Darrel J. McLeod’s Featured Book

Peyakow: Reclaiming Cree Dignity, A Memoir

“Bravo! A job well done. You, my friend, are a very good writer.” – Tomson Highway

Mamaskatch, Darrel J. McLeod’s 2018 memoir of growing up Cree in Northern Alberta, was a publishing sensation — winning the Governor General’s Literary Award for Non-Fiction, shortlisted for many other major prizes and translated into French and German editions. In Peyakow, McLeod continues the poignant story of his impoverished youth, beset by constant fears of being dragged down by the self-destruction and deaths of those closest to him as he battles the bullying of white classmates, copes with the trauma of physical and sexual abuse, and endures painful separation from his family and culture. With steely determination, he triumphs: now elementary teacher; now school principal; now head of an Indigenous delegation to the UN in Geneva; now executive in the Government of Canada — and now a celebrated author.

Brutally frank but buoyed throughout by McLeod’s unquenchable spirit, Peyakow — a title borrowed from the Cree word for “one who walks alone” — is an inspiring account of triumph against unimaginable odds. McLeod’s perspective as someone whose career path has crossed both sides of the Indigenous/white chasm resonates with particular force in today’s Canada.

Buy the Book:
Owl’s Nest Books Shelf Life Books

Borrow the Book from the Library:
Calgary Public Library 

Darrel J. McLeod’s Other Book

Mamaskatch: A Cree Coming of Age

“Powerful and overdue.” – Terese Marie Mailhot

As a small boy in remote Alberta, Darrel J. McLeod is immersed in his Cree family’s history, passed down in the stories of his mother, Bertha. There he is surrounded by her tales of joy and horror — of the strong men in their family, of her love for Darrel, and of the cruelty she and her sisters endured in residential school — as well as his many siblings and cousins, and the smells of moose stew and wild peppermint tea. And there young Darrel learns to be fiercely proud of his heritage and to listen to the birds that will guide him throughout his life.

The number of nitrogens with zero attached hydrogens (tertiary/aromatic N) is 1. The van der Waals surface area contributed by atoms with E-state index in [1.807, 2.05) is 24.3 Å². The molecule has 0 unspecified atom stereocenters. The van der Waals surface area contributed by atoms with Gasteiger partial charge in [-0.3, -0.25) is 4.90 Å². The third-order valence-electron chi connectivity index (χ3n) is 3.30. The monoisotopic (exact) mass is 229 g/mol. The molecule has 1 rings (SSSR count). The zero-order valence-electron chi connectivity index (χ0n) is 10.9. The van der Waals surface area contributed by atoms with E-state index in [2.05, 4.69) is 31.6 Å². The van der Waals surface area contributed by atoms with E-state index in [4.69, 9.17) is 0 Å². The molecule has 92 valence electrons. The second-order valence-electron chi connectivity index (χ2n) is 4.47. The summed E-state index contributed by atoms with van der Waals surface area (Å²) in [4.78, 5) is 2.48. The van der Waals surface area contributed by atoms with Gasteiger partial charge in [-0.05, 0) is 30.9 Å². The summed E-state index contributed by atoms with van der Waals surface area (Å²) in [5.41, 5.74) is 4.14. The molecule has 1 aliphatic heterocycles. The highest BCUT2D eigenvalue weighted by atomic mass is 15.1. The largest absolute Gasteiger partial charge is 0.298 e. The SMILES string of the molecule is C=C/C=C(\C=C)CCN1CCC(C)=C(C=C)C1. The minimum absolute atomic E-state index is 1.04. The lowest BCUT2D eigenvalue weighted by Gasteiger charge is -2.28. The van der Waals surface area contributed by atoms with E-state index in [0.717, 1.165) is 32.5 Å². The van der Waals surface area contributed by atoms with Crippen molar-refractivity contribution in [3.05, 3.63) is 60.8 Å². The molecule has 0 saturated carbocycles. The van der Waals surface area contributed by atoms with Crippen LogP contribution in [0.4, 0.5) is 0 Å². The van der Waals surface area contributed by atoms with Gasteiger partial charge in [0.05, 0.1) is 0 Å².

But after a series of tragic losses, Bertha turns wild and unstable, and their home life becomes chaotic. Sweet and eager to please, Darrel struggles to maintain his grades and pursue interests in music and science while changing homes, witnessing domestic violence, caring for his younger siblings, and suffering abuse at the hands of his brother-in-law. Meanwhile, he begins to question and grapple with his sexual identity — a reckoning complicated by the repercussions of his abuse and his sibling’s own gender transition.

Thrillingly written in a series of fractured vignettes, and unflinchingly honest, Mamaskatch — “It’s a wonder!” in Cree — is a heartbreaking account of how traumas are passed down from one generation to the next, and an uplifting story of one individual who overcame enormous obstacles in pursuit of a fulfilling and adventurous life.

Buy the Book:
Owl’s Nest Books 
Shelf Life Books

Borrow the Book from the Library:
Calgary Public Library

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